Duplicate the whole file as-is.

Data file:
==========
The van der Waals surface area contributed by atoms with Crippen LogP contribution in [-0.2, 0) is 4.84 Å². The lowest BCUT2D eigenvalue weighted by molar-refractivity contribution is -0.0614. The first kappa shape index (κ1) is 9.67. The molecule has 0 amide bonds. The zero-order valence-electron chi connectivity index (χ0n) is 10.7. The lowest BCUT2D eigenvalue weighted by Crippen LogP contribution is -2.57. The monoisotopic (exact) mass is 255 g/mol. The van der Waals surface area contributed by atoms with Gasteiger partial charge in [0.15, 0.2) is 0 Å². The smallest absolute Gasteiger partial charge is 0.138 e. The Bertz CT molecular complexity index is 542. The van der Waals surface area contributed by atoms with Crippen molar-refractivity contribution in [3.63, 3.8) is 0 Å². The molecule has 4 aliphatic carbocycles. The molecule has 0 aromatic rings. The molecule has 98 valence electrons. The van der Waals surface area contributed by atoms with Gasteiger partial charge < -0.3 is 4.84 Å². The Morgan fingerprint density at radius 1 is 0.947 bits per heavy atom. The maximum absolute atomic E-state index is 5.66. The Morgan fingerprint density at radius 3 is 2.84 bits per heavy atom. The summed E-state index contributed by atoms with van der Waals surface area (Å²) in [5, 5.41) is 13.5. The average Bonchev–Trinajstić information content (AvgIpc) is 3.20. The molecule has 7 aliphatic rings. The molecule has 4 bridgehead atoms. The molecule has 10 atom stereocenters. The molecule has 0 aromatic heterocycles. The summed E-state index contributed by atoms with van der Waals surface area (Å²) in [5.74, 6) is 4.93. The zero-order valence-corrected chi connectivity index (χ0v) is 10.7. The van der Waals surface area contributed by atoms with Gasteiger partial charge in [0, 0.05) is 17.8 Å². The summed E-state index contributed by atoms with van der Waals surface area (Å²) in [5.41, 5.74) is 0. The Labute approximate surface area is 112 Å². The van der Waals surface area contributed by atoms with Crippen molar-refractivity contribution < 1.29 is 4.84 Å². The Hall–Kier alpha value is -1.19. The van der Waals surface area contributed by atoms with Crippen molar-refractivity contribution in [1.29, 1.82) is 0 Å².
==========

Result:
The van der Waals surface area contributed by atoms with Crippen LogP contribution in [-0.2, 0) is 4.84 Å². The lowest BCUT2D eigenvalue weighted by molar-refractivity contribution is -0.0614. The first kappa shape index (κ1) is 9.67. The molecule has 0 amide bonds. The zero-order valence-electron chi connectivity index (χ0n) is 10.7. The lowest BCUT2D eigenvalue weighted by Crippen LogP contribution is -2.57. The monoisotopic (exact) mass is 255 g/mol. The van der Waals surface area contributed by atoms with Gasteiger partial charge in [0.15, 0.2) is 0 Å². The smallest absolute Gasteiger partial charge is 0.138 e. The Bertz CT molecular complexity index is 542. The van der Waals surface area contributed by atoms with Crippen molar-refractivity contribution in [3.63, 3.8) is 0 Å². The molecule has 4 aliphatic carbocycles. The molecule has 0 aromatic rings. The molecule has 98 valence electrons. The van der Waals surface area contributed by atoms with Gasteiger partial charge < -0.3 is 4.84 Å². The Morgan fingerprint density at radius 1 is 0.947 bits per heavy atom. The maximum absolute atomic E-state index is 5.66. The Morgan fingerprint density at radius 3 is 2.84 bits per heavy atom. The summed E-state index contributed by atoms with van der Waals surface area (Å²) in [5, 5.41) is 13.5. The average Bonchev–Trinajstić information content (AvgIpc) is 3.20. The molecule has 7 aliphatic rings. The molecule has 4 bridgehead atoms. The molecule has 10 atom stereocenters. The molecule has 0 aromatic heterocycles. The summed E-state index contributed by atoms with van der Waals surface area (Å²) in [5.74, 6) is 4.93. The zero-order valence-corrected chi connectivity index (χ0v) is 10.7. The van der Waals surface area contributed by atoms with Gasteiger partial charge in [0, 0.05) is 17.8 Å². The summed E-state index contributed by atoms with van der Waals surface area (Å²) in [5.41, 5.74) is 0. The Labute approximate surface area is 112 Å². The van der Waals surface area contributed by atoms with Crippen molar-refractivity contribution < 1.29 is 4.84 Å². The Hall–Kier alpha value is -1.19. The van der Waals surface area contributed by atoms with Crippen molar-refractivity contribution in [1.29, 1.82) is 0 Å².